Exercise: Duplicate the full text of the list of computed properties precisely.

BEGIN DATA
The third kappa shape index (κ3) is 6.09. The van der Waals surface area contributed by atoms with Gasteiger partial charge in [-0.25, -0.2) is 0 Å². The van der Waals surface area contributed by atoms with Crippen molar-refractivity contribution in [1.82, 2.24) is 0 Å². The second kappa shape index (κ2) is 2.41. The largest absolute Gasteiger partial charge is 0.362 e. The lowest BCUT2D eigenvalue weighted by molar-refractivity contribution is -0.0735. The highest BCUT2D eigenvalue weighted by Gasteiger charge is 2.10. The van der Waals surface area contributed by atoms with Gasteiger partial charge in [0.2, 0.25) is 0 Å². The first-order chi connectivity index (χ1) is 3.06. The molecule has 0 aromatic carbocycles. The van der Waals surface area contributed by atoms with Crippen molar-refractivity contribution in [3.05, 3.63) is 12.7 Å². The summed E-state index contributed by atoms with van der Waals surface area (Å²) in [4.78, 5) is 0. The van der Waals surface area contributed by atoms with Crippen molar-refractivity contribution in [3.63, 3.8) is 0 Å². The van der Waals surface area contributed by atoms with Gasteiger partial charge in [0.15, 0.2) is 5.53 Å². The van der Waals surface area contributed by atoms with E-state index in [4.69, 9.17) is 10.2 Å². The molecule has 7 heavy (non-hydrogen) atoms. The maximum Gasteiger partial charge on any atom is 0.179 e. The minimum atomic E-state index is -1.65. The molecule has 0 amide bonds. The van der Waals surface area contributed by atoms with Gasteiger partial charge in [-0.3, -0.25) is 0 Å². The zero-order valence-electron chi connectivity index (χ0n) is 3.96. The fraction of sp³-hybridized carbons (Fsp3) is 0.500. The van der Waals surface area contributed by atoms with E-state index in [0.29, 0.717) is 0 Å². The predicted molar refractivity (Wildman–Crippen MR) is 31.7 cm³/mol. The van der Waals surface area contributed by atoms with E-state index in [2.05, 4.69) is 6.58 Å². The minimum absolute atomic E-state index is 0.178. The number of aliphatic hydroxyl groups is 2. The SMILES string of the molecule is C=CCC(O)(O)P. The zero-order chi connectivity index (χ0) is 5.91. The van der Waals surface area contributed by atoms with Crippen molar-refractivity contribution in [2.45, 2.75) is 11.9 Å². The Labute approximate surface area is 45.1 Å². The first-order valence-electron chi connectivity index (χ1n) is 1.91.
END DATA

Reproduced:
The third kappa shape index (κ3) is 6.09. The van der Waals surface area contributed by atoms with Gasteiger partial charge in [-0.25, -0.2) is 0 Å². The van der Waals surface area contributed by atoms with Crippen molar-refractivity contribution in [1.82, 2.24) is 0 Å². The second kappa shape index (κ2) is 2.41. The largest absolute Gasteiger partial charge is 0.362 e. The lowest BCUT2D eigenvalue weighted by molar-refractivity contribution is -0.0735. The highest BCUT2D eigenvalue weighted by Gasteiger charge is 2.10. The van der Waals surface area contributed by atoms with Gasteiger partial charge in [0.2, 0.25) is 0 Å². The first-order chi connectivity index (χ1) is 3.06. The molecule has 0 aromatic carbocycles. The van der Waals surface area contributed by atoms with Crippen molar-refractivity contribution in [3.05, 3.63) is 12.7 Å². The summed E-state index contributed by atoms with van der Waals surface area (Å²) in [4.78, 5) is 0. The van der Waals surface area contributed by atoms with Crippen molar-refractivity contribution in [3.63, 3.8) is 0 Å². The van der Waals surface area contributed by atoms with Gasteiger partial charge in [0.15, 0.2) is 5.53 Å². The van der Waals surface area contributed by atoms with E-state index in [4.69, 9.17) is 10.2 Å². The molecule has 7 heavy (non-hydrogen) atoms. The maximum Gasteiger partial charge on any atom is 0.179 e. The minimum atomic E-state index is -1.65. The molecule has 0 amide bonds. The van der Waals surface area contributed by atoms with Gasteiger partial charge in [-0.3, -0.25) is 0 Å². The zero-order valence-electron chi connectivity index (χ0n) is 3.96. The fraction of sp³-hybridized carbons (Fsp3) is 0.500. The van der Waals surface area contributed by atoms with E-state index in [0.29, 0.717) is 0 Å². The predicted molar refractivity (Wildman–Crippen MR) is 31.7 cm³/mol. The van der Waals surface area contributed by atoms with E-state index in [2.05, 4.69) is 6.58 Å². The minimum absolute atomic E-state index is 0.178. The number of aliphatic hydroxyl groups is 2. The SMILES string of the molecule is C=CCC(O)(O)P. The zero-order chi connectivity index (χ0) is 5.91. The van der Waals surface area contributed by atoms with Crippen molar-refractivity contribution in [2.45, 2.75) is 11.9 Å². The Labute approximate surface area is 45.1 Å². The first-order valence-electron chi connectivity index (χ1n) is 1.91.